headache


Also found in: Dictionary, Thesaurus, Medical, Legal, Acronyms, Encyclopedia, Wikipedia.

splitting headache

A very intense, painful headache, i.e., one that makes one's head feel as though it is splitting apart. We were up all night drinking cheap wine, and I woke up the next morning with a splitting headache. I've had this splitting headache for nearly four hours, and nothing I do seems to help.
See also: headache, splitting

splitting headache

Fig. a severe headache, as if one's head were splitting open. I'm sorry, I can't. I have a splitting headache. Maybe Fred will play bridge with you. This splitting headache has been going on for hours.
See also: headache, splitting

headache

1. n. an annoying person or thing. Cars can be such a headache.
2. n. liquor. Pour me some more of that headache, will you?

headache department

1. n. a central source of unnecessary problems; a person who habitually causes problems. Here’s another memo from the headache department.
2. and headache house n. a liquor store or department. I stopped in at the headache house for some supplies.
See also: department, headache

headache house

verb
See also: headache, house

headache man

n. a male law enforcement agent. The headache man was here to see you, Ernie.
See also: headache, man
References in periodicals archive ?
Understand the basic pathophysiology of the common headache disorders
Keywords: Primary headache, Migraine, Tension-type headache, Depressive disorder.
Any history of pre-existing headache, if change in pattern and quality of headache, current headache whether present or absent, if present, how long was the duration of the headache, Frequency--continuous, daily, >15/month, thrice weekly, twice weekly, once weekly, less than weekly), location (which side and whether frontal, temporal, parietal, occipital, hemispheric frontoparietal, to start with and during progression whether it becomes bilateral, generalised during the episode or does it remain strictly unilateral), intensity [on a nominal analogue scale (NAS) from 1 to 10 with 1 for little and 10 for worst pain], quality of pain (dull, stinging, pulsating, tightening or band like, other), duration of the event (<1 hr.
In the latest beta version of international headache classification hypnic headache (HH) syndrome, 'alarm clock headache' is regarded as a rare primary headache disorder (2).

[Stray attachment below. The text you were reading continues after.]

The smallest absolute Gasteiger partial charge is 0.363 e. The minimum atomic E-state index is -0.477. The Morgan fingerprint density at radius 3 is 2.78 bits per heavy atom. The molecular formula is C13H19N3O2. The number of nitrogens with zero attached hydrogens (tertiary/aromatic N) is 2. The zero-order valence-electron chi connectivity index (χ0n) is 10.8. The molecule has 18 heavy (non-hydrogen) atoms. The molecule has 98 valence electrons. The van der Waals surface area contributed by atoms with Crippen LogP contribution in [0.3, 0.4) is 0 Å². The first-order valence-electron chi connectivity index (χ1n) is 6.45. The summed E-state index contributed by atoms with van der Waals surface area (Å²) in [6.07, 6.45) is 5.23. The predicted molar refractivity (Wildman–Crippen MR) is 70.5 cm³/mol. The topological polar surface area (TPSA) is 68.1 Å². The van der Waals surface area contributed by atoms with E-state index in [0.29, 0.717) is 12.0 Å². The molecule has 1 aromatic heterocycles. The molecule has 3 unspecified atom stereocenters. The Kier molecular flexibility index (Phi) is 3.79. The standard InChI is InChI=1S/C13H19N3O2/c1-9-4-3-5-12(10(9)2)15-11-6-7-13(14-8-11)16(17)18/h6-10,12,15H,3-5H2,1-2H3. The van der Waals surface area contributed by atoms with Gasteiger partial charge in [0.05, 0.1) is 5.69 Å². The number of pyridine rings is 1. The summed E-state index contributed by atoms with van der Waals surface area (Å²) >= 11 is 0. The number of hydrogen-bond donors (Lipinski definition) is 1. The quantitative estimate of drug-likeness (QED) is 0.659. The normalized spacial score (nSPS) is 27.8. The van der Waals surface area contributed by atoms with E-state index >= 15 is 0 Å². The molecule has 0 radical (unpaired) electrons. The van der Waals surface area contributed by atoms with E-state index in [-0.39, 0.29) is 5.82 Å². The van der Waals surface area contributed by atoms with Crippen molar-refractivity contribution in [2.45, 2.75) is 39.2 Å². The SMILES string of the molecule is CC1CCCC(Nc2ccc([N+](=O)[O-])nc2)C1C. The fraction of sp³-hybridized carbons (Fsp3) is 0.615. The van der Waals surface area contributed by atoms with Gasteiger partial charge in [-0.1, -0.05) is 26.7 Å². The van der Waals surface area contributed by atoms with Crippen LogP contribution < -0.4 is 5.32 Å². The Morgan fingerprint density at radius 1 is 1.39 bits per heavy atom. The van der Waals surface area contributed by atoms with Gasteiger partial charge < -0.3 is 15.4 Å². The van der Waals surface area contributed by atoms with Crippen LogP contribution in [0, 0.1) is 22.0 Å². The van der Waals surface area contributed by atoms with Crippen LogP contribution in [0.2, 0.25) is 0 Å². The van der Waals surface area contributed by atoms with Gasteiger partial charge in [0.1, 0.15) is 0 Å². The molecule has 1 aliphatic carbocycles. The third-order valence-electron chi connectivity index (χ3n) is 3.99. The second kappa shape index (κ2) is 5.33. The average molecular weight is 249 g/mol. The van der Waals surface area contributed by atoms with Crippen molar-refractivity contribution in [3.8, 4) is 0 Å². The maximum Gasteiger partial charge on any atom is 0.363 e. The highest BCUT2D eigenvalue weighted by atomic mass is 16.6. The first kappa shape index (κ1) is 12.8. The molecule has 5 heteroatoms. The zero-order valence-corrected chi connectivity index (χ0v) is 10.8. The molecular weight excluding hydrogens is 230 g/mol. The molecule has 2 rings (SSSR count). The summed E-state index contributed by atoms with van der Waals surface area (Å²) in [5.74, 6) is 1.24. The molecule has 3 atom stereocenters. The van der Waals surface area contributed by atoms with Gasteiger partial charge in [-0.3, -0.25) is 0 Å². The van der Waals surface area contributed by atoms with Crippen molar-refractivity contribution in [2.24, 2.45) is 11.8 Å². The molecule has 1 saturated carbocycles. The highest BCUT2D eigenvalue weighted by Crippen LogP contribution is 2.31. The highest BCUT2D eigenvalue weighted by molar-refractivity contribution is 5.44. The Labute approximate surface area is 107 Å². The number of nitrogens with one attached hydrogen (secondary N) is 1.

If your headache comes with a stiff neck and muscle pain, as well as fever, vomiting, rashes and light sensitivity, you may be suffering from meningitis - a viral or bacterial infection of the meninges, or membranes surrounding the brain and spinal cord.
Tension headaches are often related to high stress levels; when you are stressed, if the muscles in your neck, upper back, and shoulders tense up, a headache can result.
Patients and Methods: This cross-sectional descriptive study included referred patients with complaint of headache of one month duration or more without focal neurological signs.
The presence of headache was evaluated according to the revised criteria of the International Classification of Headache Disorders, 2nd edition (ICDH-II).
The bidirectional influences and strong interactions between headache and depression and anxiety have been well-documented, but mainly in migraine and tension-type headache studies.
Low cerebrospinal fluid pressure headache is caused by an internal spinal fluid leak.
In regard to sinus headache, the International Headache Society (IHS) classification states that chronic sinusitis is not a cause of headache and facial pain unless it relapses into an acute sinusitis (Expert Rev.
Objectives: The aims of this study were: (i) to estimate the prevalence of headache disorders in patients attending the eye OPD; (ii) to evaluate the various causes of headache with special reference to ophthalmic conditions; and (iii) to study the correlation between location of headache and possible ocular causes.
More likely, they represent migraine headache or, less likely, tension headache or cluster headache.
It's an added piece of information suggesting that we need a comprehensive approach in how we treat our headache patients," he said at the annual meeting of the American Academy of Neurology.